New Civil Grand Jury Report Exposes City’s Understaffing Crisis

report released by the San Francisco Civil Grand Jury last week confirms what our union has been sounding the alarm about for years: our City is in a serious understaffing crisis. We hope that this report will be a call to action in addressing the City’s difficulties with recruitment and retention in critical services like public works, public health and public transit. The SF Labor Council Public Employer Committee issued a press release in response.

The report warns that “the effects of understaffed critical City services are everywhere” and makes the following recommendation: “To dramatically shorten the hiring timeline and recruit and retain critical service jobs, the Jury recommends that the City immediately establish hiring plans for these vacant positions and invest in significant, long-term improvements to the hiring process. The City must supplement these with efforts to improve employee retention.”

The jury emphasizes how vacancy rates are especially high in departments that provide critical City services, such as the Department of Public Health (DPH) and Department of Public Works (DPW). The highest number of vacant jobs are in DPH—accounting for 1,000 vacant jobs out of the City’s roughly 4,700 permanent vacancies. The Jury found that this severe understaffing has led to worse service outcomes at Zuckerberg SF General Hospital. “When the Hospital is understaffed, patients experience longer wait times and ambulances are rerouted to other hospitals because ZSFG cannot accommodate new patients because of staffing shortages.”

As the grand jury report acknowledges, the City is losing workers at an increasing rate as they seek higher salaries in the private sector, cheaper cost of living outside of San Francisco, and less stressful work. While we look forward to working with the City leadership on ways to move hiring faster while prioritizing diversity and merit, we know that long hiring timelines are not the only problem. The city is actively losing its public servants and we need to stop the bleeding. The report also warns that 40% of the city’s workforce is over age 50 and approaching retirement, meaning that if we do not take action soon, staffing problems are likely to grow.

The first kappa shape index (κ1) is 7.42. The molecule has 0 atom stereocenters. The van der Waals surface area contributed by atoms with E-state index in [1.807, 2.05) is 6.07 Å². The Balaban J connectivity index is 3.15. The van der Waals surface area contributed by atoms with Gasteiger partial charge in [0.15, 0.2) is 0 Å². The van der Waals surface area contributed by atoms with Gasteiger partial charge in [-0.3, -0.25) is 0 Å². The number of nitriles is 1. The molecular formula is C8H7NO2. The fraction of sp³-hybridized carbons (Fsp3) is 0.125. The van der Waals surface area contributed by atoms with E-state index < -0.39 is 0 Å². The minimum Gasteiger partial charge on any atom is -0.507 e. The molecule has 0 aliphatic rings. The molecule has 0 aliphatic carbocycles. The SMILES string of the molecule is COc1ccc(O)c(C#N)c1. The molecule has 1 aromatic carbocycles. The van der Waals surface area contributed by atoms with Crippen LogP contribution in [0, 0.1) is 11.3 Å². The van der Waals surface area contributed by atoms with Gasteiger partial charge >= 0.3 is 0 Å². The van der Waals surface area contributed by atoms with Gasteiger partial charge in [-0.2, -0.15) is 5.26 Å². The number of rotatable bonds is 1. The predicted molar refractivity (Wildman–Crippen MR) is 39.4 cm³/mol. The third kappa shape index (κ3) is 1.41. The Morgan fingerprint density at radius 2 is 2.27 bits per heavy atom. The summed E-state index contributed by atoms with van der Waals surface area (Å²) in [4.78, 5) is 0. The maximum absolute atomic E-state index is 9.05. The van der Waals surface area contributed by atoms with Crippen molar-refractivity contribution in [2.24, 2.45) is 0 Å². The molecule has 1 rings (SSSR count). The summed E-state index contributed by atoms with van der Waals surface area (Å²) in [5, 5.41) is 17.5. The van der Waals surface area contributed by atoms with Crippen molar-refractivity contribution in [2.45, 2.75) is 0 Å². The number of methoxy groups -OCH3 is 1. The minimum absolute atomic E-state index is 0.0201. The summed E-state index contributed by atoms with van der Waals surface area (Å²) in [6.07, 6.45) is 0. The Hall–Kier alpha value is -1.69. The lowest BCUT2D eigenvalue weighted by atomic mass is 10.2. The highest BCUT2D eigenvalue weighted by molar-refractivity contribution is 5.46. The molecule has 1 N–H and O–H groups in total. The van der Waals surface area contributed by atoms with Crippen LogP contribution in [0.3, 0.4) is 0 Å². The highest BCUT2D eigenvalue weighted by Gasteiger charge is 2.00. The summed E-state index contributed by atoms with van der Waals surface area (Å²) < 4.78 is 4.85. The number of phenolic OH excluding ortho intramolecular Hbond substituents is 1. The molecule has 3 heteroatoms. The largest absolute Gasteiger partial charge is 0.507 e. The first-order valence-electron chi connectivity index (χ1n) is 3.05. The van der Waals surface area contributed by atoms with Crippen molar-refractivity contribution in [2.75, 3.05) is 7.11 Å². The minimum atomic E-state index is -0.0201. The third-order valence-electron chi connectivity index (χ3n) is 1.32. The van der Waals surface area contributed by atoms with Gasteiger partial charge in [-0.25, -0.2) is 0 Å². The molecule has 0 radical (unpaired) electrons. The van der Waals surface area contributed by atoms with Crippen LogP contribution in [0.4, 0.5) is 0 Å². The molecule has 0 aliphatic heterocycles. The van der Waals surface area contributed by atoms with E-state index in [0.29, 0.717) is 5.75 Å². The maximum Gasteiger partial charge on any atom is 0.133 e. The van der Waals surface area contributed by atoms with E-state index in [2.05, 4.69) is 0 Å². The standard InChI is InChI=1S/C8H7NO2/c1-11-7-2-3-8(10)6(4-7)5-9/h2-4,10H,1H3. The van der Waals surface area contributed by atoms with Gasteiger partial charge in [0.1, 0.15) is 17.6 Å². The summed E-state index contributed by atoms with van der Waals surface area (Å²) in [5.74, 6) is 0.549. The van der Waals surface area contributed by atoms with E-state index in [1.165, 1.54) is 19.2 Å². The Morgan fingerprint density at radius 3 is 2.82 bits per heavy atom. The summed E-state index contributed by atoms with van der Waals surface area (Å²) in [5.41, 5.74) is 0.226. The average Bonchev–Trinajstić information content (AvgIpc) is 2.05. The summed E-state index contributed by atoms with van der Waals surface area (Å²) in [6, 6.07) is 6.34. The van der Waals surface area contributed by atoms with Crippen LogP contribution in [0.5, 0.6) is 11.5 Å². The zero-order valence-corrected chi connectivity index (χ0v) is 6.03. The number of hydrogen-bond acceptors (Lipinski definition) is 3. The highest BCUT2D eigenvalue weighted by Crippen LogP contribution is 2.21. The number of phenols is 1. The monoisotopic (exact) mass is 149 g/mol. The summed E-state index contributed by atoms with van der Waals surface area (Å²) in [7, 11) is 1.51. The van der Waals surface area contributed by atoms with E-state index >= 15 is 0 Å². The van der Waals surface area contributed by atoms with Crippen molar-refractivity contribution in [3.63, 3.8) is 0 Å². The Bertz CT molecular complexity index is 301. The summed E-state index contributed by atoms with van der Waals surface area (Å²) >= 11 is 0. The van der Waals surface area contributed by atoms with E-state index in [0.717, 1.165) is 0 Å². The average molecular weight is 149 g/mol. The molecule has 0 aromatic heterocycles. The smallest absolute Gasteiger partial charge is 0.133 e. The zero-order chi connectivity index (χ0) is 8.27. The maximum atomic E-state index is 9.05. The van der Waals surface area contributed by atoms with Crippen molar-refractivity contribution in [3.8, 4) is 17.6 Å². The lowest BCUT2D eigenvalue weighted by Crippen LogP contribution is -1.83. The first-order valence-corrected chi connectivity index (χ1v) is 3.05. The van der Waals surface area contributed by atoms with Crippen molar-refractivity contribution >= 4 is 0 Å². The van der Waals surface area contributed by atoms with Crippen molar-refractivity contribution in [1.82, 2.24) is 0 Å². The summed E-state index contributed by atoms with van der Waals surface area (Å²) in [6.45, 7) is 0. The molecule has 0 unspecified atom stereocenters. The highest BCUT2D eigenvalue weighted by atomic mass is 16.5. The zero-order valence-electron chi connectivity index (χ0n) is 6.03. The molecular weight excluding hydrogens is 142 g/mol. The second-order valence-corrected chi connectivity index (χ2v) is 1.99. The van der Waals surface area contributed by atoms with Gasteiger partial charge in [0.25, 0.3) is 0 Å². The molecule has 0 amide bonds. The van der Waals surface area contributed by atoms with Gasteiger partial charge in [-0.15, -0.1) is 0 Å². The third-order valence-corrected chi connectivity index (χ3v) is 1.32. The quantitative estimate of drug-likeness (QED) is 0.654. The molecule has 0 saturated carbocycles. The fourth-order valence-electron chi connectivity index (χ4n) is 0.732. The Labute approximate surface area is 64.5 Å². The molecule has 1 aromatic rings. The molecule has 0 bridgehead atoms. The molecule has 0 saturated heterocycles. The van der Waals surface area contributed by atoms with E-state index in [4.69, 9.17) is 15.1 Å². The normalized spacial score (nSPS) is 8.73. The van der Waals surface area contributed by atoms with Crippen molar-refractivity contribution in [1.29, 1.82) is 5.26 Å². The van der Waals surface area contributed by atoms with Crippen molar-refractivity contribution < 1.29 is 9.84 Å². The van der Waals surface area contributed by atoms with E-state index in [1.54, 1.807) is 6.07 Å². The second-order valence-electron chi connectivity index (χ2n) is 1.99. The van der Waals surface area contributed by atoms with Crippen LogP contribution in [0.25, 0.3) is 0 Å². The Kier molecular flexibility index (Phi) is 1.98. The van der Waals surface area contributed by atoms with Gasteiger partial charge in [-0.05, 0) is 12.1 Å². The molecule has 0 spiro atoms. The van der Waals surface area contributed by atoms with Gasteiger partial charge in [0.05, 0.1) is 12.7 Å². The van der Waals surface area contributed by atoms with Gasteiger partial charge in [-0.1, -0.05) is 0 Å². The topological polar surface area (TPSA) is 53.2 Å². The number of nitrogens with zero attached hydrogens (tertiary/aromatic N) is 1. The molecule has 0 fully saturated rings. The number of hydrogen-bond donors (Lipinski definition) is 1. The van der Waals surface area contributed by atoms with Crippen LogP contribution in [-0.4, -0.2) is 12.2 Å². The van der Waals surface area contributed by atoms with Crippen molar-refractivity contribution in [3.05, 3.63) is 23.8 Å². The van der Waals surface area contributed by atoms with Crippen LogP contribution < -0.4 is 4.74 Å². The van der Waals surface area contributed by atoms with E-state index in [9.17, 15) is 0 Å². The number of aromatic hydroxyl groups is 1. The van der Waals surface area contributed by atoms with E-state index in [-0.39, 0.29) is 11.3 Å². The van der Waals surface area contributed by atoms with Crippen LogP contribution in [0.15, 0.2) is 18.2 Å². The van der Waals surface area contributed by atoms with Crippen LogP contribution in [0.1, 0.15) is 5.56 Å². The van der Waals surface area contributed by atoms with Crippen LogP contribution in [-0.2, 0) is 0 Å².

One of the key bottlenecks to staffing up SF identified by the report is understaffing in the Department of Human Resources: “With a departmental vacancy rate of over 20% in the number of permanent full-time employees, DHR is hampered in fulfilling its duty to provide crucial and timely support to other city departments during the hiring process. This delays the review of applications, and key onboarding steps, such as fingerprinting and background checks.”

Additionally, the report criticizes the City Administration’s overreliance on temporary exempt workers: “We recommend that the Department of Human Resources develop a plan to formally audit the use of temporary exempt positions each year to minimize their overuse.”

Our contract expires in one year, and this report reinforces much of what we must continue to advocate for in our bargaining campaigns. We look forward to building our power together to Staff Up SF and ensure residents get the high-quality, timely public services that they deserve!